A lovely short documentary about a lifetime spent looking for meaningful contact.

John Shepherd, the subject of director Matthew Killip’s documentary John Was Trying to Contact Aliens (available on Netflix), has a story that is distinctly his own, while also being as universal as it gets. John spent decades broadcasting music into space in the hope of reaching other life forms. The doc runs a breezy 16 minutes, but you only need a minute or two to understand what John’s story is really about. John’s life has been marked by absence and loneliness. Abandoned by his parents as an infant and adopted by his grandparents, John has always felt like he didn’t quite belong. So he turned his gaze to the stars and found solace in the vastness and infinite possibilities of the final frontier.

With the help of his grandfather, John set up his equipment and began broadcasting all kinds of music, from electronic to jazz to African to Tangerine Dream. Why music? Because, as John puts it, music is a universal language. With such a short runtime, Killip has precious little time to paint a full picture of Shepherd without making him seem like an oddity. In a few key images, Killip gives us the arc of a life, one marked by loss and searching. We track the evolution of John and his electronic setup from their quaint beginning to something that becomes all consuming, all in the space of a few pictures.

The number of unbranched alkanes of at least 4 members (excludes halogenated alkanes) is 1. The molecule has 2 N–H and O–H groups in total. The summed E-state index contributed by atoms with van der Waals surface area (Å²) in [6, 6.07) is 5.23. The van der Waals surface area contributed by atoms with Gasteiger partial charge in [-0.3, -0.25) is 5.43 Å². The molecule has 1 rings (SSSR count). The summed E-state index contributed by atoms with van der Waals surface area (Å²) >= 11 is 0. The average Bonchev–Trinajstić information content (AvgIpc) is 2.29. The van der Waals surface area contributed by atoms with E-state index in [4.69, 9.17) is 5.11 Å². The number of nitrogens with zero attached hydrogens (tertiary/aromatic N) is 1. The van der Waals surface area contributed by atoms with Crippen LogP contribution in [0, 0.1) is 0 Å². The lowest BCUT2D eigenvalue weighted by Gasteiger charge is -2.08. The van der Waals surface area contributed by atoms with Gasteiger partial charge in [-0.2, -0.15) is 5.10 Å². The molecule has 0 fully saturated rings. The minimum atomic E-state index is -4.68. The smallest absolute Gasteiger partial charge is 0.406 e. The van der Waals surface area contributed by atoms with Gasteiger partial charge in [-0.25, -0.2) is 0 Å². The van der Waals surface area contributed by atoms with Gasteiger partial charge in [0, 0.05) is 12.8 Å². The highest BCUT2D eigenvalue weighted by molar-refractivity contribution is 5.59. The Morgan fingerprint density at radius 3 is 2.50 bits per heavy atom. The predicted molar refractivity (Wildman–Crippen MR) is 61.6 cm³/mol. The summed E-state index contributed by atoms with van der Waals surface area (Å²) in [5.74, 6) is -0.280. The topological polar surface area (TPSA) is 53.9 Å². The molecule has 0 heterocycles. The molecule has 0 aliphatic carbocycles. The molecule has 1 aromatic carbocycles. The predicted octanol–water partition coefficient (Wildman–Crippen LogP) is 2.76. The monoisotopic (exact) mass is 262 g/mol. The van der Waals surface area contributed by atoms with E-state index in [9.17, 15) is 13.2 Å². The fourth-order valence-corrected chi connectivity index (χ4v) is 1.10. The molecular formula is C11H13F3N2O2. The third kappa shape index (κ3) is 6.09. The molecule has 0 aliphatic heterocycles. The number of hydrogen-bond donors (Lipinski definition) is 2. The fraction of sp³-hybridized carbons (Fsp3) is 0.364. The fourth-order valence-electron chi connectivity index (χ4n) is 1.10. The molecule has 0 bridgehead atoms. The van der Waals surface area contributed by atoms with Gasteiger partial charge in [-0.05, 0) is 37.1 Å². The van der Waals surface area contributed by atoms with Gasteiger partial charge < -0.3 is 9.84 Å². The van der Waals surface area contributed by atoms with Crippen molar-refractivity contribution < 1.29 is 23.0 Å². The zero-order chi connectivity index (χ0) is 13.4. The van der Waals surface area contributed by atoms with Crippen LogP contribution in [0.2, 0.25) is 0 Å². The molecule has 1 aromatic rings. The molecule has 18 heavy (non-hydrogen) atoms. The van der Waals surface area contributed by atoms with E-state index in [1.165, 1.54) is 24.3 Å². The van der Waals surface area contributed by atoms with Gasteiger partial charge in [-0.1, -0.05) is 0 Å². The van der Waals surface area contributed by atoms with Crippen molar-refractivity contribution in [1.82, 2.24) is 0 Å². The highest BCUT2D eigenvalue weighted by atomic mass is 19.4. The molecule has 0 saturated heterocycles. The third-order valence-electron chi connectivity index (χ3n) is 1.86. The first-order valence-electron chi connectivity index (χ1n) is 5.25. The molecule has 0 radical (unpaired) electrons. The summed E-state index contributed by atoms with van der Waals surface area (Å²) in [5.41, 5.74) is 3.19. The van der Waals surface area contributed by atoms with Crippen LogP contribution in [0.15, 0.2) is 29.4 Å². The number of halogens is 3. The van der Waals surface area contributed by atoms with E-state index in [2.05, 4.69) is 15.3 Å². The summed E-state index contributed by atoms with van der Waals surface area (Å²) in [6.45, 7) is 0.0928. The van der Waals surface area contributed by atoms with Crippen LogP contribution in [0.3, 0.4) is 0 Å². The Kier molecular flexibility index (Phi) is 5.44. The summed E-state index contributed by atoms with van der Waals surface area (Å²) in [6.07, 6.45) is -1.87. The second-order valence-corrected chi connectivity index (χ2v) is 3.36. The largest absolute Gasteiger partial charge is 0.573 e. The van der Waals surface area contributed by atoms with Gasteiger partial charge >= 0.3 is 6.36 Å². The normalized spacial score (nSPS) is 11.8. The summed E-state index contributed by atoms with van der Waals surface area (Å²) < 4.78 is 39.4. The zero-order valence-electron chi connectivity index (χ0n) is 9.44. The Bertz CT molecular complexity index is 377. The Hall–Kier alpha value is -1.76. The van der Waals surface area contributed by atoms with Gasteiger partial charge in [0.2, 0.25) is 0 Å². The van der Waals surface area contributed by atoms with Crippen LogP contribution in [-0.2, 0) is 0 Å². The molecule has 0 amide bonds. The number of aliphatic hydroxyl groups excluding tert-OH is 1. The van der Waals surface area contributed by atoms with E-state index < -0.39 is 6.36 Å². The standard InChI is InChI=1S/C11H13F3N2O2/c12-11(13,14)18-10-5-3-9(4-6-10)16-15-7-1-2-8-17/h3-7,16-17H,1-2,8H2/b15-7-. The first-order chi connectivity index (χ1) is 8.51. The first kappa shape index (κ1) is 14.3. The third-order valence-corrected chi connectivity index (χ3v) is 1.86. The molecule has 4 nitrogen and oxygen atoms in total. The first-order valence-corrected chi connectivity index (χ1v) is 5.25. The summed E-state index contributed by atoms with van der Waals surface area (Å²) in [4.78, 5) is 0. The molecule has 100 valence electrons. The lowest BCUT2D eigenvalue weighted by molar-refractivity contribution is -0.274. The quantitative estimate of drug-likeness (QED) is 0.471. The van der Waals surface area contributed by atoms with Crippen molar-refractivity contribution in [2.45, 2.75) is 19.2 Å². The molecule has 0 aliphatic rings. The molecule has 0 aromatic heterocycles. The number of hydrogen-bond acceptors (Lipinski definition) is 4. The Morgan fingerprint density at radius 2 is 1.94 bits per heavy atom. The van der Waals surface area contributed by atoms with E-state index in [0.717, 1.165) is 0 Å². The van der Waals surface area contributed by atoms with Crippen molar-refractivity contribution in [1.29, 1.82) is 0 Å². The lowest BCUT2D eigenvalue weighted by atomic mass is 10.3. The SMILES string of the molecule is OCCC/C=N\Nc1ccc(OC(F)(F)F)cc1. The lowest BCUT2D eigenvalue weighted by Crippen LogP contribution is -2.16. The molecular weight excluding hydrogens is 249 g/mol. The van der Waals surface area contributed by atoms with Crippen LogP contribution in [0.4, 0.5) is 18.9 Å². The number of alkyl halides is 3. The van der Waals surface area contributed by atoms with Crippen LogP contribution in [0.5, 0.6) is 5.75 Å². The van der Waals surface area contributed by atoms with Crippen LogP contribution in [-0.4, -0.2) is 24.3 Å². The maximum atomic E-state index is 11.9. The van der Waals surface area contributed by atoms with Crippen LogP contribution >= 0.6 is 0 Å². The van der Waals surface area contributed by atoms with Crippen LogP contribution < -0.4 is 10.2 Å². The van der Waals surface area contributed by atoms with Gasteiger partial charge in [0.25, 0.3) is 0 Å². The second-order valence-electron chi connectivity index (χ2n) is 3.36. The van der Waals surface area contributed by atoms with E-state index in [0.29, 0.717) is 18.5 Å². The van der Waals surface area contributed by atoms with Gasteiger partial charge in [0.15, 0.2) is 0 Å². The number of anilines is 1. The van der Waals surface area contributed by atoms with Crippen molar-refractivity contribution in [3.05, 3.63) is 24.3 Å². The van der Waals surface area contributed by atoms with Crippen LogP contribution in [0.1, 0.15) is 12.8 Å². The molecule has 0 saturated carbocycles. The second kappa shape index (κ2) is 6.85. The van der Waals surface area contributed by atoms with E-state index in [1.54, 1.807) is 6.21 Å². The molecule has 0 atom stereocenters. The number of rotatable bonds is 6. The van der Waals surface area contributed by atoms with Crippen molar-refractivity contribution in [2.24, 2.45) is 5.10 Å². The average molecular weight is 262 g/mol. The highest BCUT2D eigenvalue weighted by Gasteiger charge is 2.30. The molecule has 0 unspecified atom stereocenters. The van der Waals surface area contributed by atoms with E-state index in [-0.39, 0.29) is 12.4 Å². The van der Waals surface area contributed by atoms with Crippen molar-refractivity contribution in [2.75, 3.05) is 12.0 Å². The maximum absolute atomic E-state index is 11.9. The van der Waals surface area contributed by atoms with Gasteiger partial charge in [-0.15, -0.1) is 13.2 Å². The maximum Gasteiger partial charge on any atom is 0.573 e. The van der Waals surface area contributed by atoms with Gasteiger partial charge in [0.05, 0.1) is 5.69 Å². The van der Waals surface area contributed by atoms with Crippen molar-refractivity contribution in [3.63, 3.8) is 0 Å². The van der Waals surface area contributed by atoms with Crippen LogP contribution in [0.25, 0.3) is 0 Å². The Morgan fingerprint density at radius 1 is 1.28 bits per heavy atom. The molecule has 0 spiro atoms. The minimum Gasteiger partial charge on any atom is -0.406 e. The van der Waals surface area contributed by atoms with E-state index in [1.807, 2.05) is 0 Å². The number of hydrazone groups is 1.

Eventually John runs out of money and is unable to keep up his intergalactic search. Unable to find what he was looking for in space, he is able to make an important connection in real life. As a teenager John realized he is gay, but couldn’t act on it in a meaningful way. While John didn’t find what he was looking for with his broadcasting, losing that outlet brought him to the most important crossroads of his life. He could’ve fallen into depression and accepted a life of loneliness. But, with the same optimism that made him think he could reach aliens, John decides to move on with his life and put himself out there in a way he had been avoiding. It’s a deeply rewarding moment, and Killip plays it just right. John Was Trying to Contact Aliens is a lovely “story behind the story” kind of documentary. A 16 minute film that will put a smile on your face and make you hopeful for humanity, in this economy? That’s something you shouldn’t pass up.

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